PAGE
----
Sat, Jul 31, 2010 - Page 16 News List

Kinmen comes out fighting

The battle-scarred island has been transformed over the past decade by a project that turns once dilapidated communities into oases of cultural tourism

By Noah Buchan  /  STAFF REPORTER

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When Chinese communist troops landed at Guningtou (古寧頭), Kinmen, on Oct. 25, 1949, they seized Beishan House (北山古洋樓) and turned it into a command post from where they planned to take the rest of the island. After three days of heavy fighting, the Nationalist army gained the upper hand and drove the invaders out.

With its bullet-riddled walls and crumbling roof, Beishan House is a powerful reminder of Kinmen’s militarized past. Beishan (北山), where the building is located, however, offers a glimpse of the island’s future.

The village, and several others at locations across Kinmen, have been renovated as part of a project begun 10 years ago by Kinmen National Park (金門國家公園) that restores once dilapidated communities — some dating back several centuries — to their original appearance.

After Kinmen National Park authorities finish renovating a traditional Fujian-style or Western-style house, they lease it out as a guesthouse business (for a comprehensive list of these guesthouses, as well as detailed maps of the villages where they are located, go to guesthouse.kmnp.gov.tw).

It’s a novel idea. Tourists aren’t just visitors to these single- and multi-clan villages, but residents — if only for a few days. And the villages are ideally situated as jumping off points to uncover Kinmen’s other riches, such as its stunningly beautiful beaches, teeming wildlife, and for military buffs, the remnants of war.

Among the villages I visited during a three-day trip last week, Zhushan (珠山), Oucuo (歐厝) and Shuitou (水頭) highlight Kinmen’s potential to become an oasis of cultural tourism — though a few problems are yet to be rectified.

The villages are easy to navigate. Following geomantic practices, they were built with a pond and public courtyard in the center around which the village, with narrow alleys branching off from tiled streets, was constructed.

Getting there

» Uni Air (立榮航空), Mandarin Airlines (華信航空) and TransAsia Airways (復興航空) operate flights from Taipei’s Songshan Airport. One-way fares average NT$2,000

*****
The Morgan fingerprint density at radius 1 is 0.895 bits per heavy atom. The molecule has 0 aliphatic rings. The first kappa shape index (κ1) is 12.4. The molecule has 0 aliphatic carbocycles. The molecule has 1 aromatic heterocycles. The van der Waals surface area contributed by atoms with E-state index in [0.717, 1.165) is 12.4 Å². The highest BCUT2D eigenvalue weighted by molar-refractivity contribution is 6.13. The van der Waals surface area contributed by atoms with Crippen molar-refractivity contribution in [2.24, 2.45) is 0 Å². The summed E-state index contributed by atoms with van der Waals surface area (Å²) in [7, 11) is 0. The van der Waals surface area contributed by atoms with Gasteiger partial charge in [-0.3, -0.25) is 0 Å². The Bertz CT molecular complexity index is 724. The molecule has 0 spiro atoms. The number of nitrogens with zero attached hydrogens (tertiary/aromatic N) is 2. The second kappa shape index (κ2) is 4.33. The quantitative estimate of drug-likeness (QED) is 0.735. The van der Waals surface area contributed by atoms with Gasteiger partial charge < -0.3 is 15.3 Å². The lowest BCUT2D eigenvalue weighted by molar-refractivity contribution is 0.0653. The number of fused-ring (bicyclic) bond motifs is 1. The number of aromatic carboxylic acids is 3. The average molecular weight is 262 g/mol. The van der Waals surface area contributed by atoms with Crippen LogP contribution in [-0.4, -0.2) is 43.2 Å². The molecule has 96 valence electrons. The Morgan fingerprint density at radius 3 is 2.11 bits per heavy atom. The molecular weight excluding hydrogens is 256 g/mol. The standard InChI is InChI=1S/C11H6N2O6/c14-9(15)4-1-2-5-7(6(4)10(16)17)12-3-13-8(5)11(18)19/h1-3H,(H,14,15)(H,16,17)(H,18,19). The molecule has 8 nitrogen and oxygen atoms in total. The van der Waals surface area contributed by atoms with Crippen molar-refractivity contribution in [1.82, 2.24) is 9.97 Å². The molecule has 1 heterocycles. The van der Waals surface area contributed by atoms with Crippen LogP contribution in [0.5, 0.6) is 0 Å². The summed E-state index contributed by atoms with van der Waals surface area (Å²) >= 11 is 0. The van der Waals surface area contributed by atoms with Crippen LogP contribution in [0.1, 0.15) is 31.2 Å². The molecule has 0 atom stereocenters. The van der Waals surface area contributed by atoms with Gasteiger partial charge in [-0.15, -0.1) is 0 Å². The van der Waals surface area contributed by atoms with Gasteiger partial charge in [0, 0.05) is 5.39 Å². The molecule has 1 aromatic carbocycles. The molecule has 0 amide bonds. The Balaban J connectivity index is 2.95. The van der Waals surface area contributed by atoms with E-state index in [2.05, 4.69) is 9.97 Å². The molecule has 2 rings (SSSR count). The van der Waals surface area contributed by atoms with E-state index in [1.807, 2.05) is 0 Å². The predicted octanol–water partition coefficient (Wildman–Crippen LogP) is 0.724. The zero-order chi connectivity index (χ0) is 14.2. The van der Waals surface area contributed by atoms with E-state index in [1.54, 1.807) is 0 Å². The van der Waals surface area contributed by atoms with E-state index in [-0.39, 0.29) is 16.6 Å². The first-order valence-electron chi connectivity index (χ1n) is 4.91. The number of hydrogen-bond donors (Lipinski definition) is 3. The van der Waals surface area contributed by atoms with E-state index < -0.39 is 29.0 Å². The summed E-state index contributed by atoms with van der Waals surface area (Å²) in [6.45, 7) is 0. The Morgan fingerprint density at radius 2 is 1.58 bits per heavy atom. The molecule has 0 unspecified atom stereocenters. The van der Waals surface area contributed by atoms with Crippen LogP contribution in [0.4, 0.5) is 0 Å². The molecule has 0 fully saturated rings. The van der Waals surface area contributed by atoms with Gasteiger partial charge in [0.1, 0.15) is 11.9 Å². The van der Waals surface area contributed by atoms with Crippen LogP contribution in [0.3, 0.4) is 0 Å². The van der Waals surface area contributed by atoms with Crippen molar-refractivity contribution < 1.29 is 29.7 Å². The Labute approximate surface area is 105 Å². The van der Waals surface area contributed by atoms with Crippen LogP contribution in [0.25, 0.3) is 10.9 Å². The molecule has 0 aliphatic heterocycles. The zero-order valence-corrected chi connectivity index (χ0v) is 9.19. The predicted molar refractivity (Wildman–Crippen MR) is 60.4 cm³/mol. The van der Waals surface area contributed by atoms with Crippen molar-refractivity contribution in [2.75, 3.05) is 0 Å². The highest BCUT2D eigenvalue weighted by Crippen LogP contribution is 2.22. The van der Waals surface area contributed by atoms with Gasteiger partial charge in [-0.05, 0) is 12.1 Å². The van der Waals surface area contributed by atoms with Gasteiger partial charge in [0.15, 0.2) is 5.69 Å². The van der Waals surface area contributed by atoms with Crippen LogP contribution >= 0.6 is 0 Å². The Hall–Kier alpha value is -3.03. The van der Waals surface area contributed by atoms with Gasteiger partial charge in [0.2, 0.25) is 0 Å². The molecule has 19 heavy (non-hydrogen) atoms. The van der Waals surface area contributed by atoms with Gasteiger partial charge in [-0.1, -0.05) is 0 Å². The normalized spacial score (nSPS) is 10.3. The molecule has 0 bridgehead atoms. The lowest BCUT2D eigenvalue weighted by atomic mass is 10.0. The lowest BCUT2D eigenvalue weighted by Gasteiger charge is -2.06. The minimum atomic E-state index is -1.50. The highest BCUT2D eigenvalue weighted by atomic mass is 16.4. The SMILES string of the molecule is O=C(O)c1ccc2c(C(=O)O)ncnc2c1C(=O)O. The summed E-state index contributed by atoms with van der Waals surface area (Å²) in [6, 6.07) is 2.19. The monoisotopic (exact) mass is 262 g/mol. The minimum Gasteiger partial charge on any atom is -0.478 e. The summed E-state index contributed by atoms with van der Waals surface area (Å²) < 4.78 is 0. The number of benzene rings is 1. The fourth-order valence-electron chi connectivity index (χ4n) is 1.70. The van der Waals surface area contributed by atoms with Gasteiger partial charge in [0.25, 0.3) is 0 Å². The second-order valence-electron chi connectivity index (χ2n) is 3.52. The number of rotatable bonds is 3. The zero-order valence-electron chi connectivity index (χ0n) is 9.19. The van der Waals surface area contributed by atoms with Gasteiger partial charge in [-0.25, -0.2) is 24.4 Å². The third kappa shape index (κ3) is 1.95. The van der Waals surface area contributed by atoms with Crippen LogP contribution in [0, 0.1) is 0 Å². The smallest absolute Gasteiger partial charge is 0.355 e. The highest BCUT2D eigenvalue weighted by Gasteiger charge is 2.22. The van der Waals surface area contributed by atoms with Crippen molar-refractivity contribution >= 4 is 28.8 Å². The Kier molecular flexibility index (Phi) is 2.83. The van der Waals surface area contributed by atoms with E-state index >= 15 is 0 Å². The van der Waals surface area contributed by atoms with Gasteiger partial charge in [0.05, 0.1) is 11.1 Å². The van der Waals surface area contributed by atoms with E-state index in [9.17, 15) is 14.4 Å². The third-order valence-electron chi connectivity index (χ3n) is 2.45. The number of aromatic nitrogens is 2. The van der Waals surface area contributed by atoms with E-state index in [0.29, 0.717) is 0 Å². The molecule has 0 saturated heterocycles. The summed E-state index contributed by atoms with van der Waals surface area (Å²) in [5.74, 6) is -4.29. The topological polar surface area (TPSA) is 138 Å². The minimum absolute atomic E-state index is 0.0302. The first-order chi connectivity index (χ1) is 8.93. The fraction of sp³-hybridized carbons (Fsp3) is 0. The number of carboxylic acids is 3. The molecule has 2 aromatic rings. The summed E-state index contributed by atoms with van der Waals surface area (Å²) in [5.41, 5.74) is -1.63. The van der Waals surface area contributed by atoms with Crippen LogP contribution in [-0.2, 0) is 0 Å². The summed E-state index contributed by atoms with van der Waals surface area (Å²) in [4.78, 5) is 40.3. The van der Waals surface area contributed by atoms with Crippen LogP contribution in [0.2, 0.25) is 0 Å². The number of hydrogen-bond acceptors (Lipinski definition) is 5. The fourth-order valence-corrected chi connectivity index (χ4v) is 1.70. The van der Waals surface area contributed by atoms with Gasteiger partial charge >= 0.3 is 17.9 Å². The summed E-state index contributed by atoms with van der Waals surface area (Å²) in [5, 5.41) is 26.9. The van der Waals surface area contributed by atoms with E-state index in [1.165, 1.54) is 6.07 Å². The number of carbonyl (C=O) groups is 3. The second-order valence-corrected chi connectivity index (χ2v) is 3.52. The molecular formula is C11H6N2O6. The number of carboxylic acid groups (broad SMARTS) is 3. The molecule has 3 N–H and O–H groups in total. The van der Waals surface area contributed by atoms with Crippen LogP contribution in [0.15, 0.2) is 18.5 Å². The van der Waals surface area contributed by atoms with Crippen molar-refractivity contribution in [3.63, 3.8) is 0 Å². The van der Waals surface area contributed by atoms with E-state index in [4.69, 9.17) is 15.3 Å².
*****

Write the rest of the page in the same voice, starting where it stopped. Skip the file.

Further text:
Scooter and bicycle rentals

» Kinmen National Park (金門國家公園) provides bicycle rentals free of charge at nine locations throughout Kinmen. Pick up a map at the airport for more details

» There are many shops in Jincheng (金城) offering scooters for rent. A 125cc scooter costs about NT$400 per day

Island tours

» Kinmen National Park (金門國家公園) offers a variety of bus tours of the main island, which range from NT$200 to NT$350. Tickets are available at the main bus terminal in Jincheng. Call 082-332-814 for more information

Where to stay

» Lexis Inn (來喜樓): Recently renovated house in Zhushan (珠山).

Rates range from NT$1,200 to NT$1,400 per night. On the Net:

guesthouse.kmnp.gov.tw/hotel/hotel_view2.asp?Tkey=12

» Zhushan Laoye Guesthouse (珠山老爺): Recently renovated traditional Fujian-style guesthouse in Zhushan. Rates range from NT$1,000 to NT$1,600 per night. On the Net: guesthouse.kmnp.gov.tw/hotel/hotel_view2.asp?Tkey=25

» Piano Piano B&B (慢漫民宿): Upmarket guesthouse located in Zhushan. Rates range from NT$2,000 to NT$3,000 per night. On the Net: www.pianopiano.com.tw

» Shuitiaogetou Guesthouse (水調歌頭): Upmarket guesthouse located in Shuitou (水頭). Rates range from NT$1,200 to NT$1,600 per night. On the Net: guesthouse.kmnp.gov.tw/hotel/hotel_view2.asp?Tkey=17

» For a comprehensive list (including detailed maps) of Kinmen’s guesthouses, go to: guesthouse.kmnp.gov.tw (Chinese only)

What to take

» SPF30 sunscreen and mosquito repellent. If you plan on riding a scooter or a bike around the island, be sure to wear a long-sleeve shirt to prevent sunburn


Signs in English and Chinese located next to the ponds explain each village’s points of interest. Small signs in Chinese detail the provenance of a temple or the lineage of an ancestral hall, providing visitors with a deeper understanding of the family or families behind a particular community’s development.

My temporary abode, located in Zhushan, was a clean though somewhat spartan room in Lexis Inn (來喜樓), a two-story, Western-style house built in 1928 by Xue Yong-nan (薛永南), a Chinese merchant who earned his fortune in the Philippines. Neglected during the Martial Law era, it was renovated to its former glory in 2001 and opened as a guesthouse three months ago by a retired academic from Taipei.

The Lexis Inn’s architectural flourishes combine Chinese and Western aesthetics. An enclosed stone courtyard at ground level rises up to a wide balcony on the second floor, its stone balustrade punctuated by brick columns. Slouched in a chair, the symphonic roar of cicadas all around, it is an ideal place to plan a day’s journey or enjoy the panoramic view of the pond below and the terra-cotta roofs in the distance.

A few kilometers northeast of Zhushan, the thick walls enclosing Oucuo remind visitors that before the Chinese Civil War Kinmen was no stranger to external threats, including bandits and pirates. Inside is a cluster of two-chamber houses with broad swallowtail roofs, intricate wall carvings of animals and glazed tiles depicting colorful tableaus of Chinese deities.

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